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‘Meet the Applegates’ (R)

By Desson Howe
Washington Post Staff Writer
February 01, 1991

Some advice about "Meet the Applegates," a black comedy about mission-bent giant beetles in the heart of human surburbia: Beg off. Send regrets. Whatever you do, don't meet the Applegates.

First reason: The lead bug is Ed Begley Jr. Second reason: Nobody steps on him. Third, more detailed reason: Director Michael Lehmann, who made a name for himself with the grimly satirical "Heathers," has created a disappointing, only passingly funny drama, which spends most of its time on its back.

A colony of scaly, Amazon-based invertebrates, including Begley, Stockard Channing and Dabney Coleman, are mad about the deforestation of their jungle habitat. Disguising themselves as humans, they head for suburban Median, Ohio, with terrorist revenge on their minds. Posed as the consummately average American family, and well versed in human facts (such as "Most housewives prefer Tide"), Begley, Channing and kids Cami Cooper and Bobby Jacoby fit right into the nondescript neighborhood.

But they become more emotionally involved than they anticipated. Begley, who secures the mission's crucial job at the local nuclear facility, has a fling with the secretary. Channing gets too much of a jones for credit cards. Jacoby gets hooked on grass with the local boys. Cooper gets herself knocked up.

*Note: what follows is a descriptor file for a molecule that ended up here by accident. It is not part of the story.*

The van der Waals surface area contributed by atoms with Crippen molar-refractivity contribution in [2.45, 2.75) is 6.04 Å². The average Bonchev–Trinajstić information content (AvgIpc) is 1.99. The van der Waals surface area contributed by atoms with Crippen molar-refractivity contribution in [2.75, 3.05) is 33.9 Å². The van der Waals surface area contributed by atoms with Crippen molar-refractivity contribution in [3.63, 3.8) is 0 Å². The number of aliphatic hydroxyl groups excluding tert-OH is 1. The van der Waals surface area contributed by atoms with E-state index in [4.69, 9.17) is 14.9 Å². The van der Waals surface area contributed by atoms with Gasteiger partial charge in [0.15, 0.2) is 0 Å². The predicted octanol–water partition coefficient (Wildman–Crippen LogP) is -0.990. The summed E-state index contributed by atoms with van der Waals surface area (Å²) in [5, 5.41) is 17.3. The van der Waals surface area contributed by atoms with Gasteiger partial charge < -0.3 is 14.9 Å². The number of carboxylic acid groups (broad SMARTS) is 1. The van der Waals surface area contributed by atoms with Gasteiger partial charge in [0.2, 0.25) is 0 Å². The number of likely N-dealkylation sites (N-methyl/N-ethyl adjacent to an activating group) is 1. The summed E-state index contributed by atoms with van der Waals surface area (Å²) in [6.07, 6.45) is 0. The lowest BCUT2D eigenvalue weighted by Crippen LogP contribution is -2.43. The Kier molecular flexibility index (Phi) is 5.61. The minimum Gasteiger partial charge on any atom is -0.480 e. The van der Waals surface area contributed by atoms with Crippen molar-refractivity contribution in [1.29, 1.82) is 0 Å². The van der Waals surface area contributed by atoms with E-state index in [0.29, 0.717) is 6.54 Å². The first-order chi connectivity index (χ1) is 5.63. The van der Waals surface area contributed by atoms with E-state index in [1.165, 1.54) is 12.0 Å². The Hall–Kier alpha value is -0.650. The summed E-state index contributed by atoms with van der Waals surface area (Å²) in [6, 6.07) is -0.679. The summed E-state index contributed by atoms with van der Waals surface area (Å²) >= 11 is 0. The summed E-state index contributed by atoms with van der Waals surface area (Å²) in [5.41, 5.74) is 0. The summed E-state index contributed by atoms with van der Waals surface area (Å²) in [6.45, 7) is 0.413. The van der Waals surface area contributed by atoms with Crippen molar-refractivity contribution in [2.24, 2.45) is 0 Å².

The movie has its amusing elements. When the Applegates get over-excited (usually from sex or drugs), for instance, their beetle parts burst dramatically through their human skin. The Applegates' idea of a binge is to gobble through garbage. And, as with "Heathers," the local body count begins to rise, as the Applegates capture more and more humans that annoy them and hoard them (in squishy pods) in the basement.

Channing makes a wonderfully addled housewife. Watching a home-shopping TV ad (for a massaging sofa called the Wellness Thumper), the acquisitive longing in her eyes is hysterical -- even touching. As the mastermind behind this campaign, Coleman (dressed most of the time in queen-beetle drag with a mustache) makes all his comic moments count. But he's stuck in a roach motel of a subplot.

"Applegates" comes across as a bad version of "The Coneheads," with the talents of a Dan Aykroyd (who would have made a great arthro-Dad) noticeably missing. Lehmann and coscripter Redbeard Simmons hint at a tremendous satire about the darkness lurking beneath so-called normal life, but they deliver with rather clumsy mandibles.

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